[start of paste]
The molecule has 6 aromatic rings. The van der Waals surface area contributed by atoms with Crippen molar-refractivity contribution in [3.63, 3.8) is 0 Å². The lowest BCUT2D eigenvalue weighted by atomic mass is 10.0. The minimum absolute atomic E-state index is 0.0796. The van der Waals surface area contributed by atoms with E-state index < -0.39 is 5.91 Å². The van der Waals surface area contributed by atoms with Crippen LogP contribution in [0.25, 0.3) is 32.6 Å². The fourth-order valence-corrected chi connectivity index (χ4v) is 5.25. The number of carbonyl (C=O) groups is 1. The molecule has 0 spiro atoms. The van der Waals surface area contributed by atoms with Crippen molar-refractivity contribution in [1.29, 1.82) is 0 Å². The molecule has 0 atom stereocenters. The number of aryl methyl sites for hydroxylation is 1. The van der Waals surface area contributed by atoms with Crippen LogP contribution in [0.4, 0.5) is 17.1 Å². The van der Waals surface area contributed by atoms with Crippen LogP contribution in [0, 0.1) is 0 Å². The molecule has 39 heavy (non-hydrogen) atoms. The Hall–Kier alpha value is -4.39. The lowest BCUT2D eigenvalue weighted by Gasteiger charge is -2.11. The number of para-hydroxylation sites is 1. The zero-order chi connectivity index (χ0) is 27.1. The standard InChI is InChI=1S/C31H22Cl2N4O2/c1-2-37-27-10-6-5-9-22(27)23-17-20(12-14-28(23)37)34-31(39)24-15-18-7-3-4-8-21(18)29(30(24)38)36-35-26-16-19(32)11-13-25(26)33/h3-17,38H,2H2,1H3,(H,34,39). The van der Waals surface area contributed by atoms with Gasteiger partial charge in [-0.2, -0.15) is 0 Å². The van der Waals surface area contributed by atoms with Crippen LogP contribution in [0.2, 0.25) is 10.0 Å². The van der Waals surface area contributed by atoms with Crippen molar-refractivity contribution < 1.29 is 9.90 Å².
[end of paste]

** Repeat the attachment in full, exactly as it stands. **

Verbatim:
The molecule has 6 aromatic rings. The van der Waals surface area contributed by atoms with Crippen molar-refractivity contribution in [3.63, 3.8) is 0 Å². The lowest BCUT2D eigenvalue weighted by atomic mass is 10.0. The minimum absolute atomic E-state index is 0.0796. The van der Waals surface area contributed by atoms with E-state index < -0.39 is 5.91 Å². The van der Waals surface area contributed by atoms with Crippen LogP contribution in [0.25, 0.3) is 32.6 Å². The fourth-order valence-corrected chi connectivity index (χ4v) is 5.25. The number of carbonyl (C=O) groups is 1. The molecule has 0 spiro atoms. The van der Waals surface area contributed by atoms with Crippen molar-refractivity contribution in [1.29, 1.82) is 0 Å². The molecule has 0 atom stereocenters. The number of aryl methyl sites for hydroxylation is 1. The van der Waals surface area contributed by atoms with Crippen LogP contribution in [0.4, 0.5) is 17.1 Å². The van der Waals surface area contributed by atoms with Crippen LogP contribution in [0, 0.1) is 0 Å². The molecule has 39 heavy (non-hydrogen) atoms. The Hall–Kier alpha value is -4.39. The lowest BCUT2D eigenvalue weighted by Gasteiger charge is -2.11. The number of para-hydroxylation sites is 1. The zero-order chi connectivity index (χ0) is 27.1. The standard InChI is InChI=1S/C31H22Cl2N4O2/c1-2-37-27-10-6-5-9-22(27)23-17-20(12-14-28(23)37)34-31(39)24-15-18-7-3-4-8-21(18)29(30(24)38)36-35-26-16-19(32)11-13-25(26)33/h3-17,38H,2H2,1H3,(H,34,39). The van der Waals surface area contributed by atoms with Gasteiger partial charge in [-0.2, -0.15) is 0 Å². The van der Waals surface area contributed by atoms with Crippen LogP contribution in [0.2, 0.25) is 10.0 Å². The van der Waals surface area contributed by atoms with Crippen molar-refractivity contribution < 1.29 is 9.90 Å².